The Wheel Keeps Turning

A few weeks ago was Remembrance Sunday, a time when people in Britain and many other countries across the world, take a couple of silent minutes to remember our war dead and the sacrifices that they made for us. Some however use this time to promote the glory of war, as well as their own sense jingoism and pride. In my mind this is not what Remembrance Sunday is about, it is about remembering the horrors and futility of war, it is a message from the past; a warning to us that we should not make the same mistakes again.

The day before hand one of my favourite shows, Doctor Who, was airing the conclusion of one of its two-part serials. To me, the story for the most part was pretty run of the mill, there were typical monsters, some funny and thought provoking moments and bit of wonky CGI, which is what I have generally come to expect from this show. However for the final 10 minutes, of this particular episode, me and everyone else watching Doctor Who at that moment, sat and stared in a stunned silence as the Doctor poured out his soul in a desperate attempt to avoid the beginning of a violent war. He spoke about the need for peace and forgiveness, he challenged the minds of extremists and cried over the terrible things he himself had done in war and the pain it had wrought. Not only was this one of the finest moments of acting that I’d ever seen in Doctor Who, (Peter Capaldi really gives it his all) but this is also one of the greatest and most relevant speeches ever produced in my opinion. At the moment of me writing this the British government is making a case for bombing Daesh militants in Syria. The vote is likely to pass and I cannot help but despair over it, have we learnt nothing.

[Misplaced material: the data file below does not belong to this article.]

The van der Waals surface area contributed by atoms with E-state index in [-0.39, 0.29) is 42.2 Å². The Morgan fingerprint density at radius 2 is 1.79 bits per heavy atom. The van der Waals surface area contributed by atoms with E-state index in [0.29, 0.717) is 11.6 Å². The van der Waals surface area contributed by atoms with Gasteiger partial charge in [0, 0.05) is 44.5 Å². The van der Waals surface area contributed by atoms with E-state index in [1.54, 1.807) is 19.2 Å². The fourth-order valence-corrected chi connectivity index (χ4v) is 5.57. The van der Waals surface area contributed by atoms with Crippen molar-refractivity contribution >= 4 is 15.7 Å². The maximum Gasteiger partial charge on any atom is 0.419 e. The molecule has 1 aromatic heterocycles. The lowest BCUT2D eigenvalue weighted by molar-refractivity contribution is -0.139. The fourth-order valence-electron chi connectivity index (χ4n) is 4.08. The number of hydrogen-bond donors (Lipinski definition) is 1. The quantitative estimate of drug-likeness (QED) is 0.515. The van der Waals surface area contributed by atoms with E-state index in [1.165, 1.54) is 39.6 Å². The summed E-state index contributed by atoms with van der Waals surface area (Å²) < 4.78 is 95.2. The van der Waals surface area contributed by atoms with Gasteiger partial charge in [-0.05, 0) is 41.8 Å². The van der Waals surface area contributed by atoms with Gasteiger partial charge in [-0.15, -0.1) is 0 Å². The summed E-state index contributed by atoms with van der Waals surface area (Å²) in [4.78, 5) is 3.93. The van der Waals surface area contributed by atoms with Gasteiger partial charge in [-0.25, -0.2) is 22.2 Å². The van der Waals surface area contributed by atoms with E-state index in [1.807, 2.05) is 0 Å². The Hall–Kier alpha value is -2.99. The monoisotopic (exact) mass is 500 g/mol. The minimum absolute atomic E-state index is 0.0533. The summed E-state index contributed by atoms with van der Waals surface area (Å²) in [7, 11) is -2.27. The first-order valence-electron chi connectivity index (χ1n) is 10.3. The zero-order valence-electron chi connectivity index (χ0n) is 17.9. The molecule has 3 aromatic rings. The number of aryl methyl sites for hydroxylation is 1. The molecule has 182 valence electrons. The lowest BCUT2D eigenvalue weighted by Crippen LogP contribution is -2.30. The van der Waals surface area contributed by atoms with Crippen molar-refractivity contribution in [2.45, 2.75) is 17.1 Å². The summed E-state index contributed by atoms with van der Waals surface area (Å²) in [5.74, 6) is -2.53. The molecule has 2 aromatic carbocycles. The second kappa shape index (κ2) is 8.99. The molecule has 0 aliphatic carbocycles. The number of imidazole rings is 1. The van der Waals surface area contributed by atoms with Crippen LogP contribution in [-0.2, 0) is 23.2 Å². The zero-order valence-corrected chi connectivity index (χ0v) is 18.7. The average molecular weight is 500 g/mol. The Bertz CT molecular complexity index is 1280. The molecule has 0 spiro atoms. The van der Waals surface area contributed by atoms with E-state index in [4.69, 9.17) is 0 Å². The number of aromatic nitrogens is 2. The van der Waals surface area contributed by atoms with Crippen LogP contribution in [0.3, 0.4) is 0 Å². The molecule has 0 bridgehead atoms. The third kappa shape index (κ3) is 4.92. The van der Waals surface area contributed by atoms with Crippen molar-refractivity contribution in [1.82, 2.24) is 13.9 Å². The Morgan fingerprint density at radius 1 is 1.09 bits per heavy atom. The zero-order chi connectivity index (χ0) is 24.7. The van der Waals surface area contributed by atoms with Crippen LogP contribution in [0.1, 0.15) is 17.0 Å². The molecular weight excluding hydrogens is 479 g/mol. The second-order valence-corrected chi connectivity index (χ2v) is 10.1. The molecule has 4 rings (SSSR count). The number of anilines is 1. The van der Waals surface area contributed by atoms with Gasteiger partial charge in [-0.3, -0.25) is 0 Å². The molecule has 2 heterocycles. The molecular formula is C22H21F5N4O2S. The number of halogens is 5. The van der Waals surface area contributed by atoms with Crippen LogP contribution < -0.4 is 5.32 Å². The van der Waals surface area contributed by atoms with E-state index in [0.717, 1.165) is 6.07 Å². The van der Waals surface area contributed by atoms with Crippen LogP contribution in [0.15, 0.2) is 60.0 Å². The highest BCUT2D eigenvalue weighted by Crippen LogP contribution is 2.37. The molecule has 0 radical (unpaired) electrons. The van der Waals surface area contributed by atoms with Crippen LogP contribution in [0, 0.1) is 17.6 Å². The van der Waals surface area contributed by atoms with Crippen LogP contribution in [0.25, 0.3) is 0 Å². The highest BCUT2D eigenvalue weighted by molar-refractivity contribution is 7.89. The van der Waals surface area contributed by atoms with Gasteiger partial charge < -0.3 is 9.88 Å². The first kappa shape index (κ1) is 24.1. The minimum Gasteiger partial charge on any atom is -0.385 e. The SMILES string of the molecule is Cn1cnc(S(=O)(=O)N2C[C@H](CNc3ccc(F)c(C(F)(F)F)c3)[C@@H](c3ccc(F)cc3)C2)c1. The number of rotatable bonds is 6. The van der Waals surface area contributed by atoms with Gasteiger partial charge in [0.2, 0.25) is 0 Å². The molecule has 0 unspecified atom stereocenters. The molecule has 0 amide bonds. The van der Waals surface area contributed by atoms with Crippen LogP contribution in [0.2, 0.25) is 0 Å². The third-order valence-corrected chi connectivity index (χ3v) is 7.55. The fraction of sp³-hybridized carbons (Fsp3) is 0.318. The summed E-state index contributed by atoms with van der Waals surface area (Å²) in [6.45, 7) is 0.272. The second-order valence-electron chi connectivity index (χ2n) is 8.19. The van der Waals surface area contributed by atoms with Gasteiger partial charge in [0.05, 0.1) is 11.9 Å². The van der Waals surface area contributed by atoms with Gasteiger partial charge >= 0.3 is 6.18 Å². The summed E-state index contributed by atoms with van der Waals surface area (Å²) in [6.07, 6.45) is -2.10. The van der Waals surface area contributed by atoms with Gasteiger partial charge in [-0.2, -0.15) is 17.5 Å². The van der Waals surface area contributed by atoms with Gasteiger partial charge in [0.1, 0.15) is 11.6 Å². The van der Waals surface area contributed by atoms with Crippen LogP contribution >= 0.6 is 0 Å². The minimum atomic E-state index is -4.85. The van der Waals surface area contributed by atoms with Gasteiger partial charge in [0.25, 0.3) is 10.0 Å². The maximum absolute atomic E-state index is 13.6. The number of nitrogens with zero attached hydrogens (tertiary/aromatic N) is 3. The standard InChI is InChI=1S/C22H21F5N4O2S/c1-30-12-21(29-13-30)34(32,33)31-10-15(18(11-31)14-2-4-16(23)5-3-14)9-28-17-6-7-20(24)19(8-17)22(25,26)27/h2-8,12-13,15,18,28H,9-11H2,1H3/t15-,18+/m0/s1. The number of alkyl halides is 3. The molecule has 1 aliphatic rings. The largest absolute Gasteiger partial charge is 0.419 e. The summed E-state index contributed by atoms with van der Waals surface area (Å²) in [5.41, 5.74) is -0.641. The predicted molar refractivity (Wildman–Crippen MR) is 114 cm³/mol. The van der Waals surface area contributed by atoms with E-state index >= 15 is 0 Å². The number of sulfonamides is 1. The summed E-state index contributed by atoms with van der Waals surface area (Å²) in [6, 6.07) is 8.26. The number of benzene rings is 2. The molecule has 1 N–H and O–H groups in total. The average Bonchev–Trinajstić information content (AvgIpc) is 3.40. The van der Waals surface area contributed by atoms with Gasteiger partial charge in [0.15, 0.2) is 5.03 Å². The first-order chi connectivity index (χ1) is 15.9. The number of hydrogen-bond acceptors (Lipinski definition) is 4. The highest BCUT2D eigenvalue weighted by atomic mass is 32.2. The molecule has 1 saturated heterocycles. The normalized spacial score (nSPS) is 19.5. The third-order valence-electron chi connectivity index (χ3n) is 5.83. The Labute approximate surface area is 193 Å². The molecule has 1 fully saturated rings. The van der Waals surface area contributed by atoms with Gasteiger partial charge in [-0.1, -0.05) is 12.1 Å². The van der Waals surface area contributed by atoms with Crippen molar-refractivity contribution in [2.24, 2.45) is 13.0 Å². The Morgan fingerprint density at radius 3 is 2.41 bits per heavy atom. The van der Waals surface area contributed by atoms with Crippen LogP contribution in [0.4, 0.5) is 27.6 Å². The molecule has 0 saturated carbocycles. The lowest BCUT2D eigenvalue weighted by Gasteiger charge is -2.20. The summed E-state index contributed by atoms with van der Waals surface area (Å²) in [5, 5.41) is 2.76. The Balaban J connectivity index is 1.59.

‘Because it’s not a game’. The Doctor, The Zygon Inversion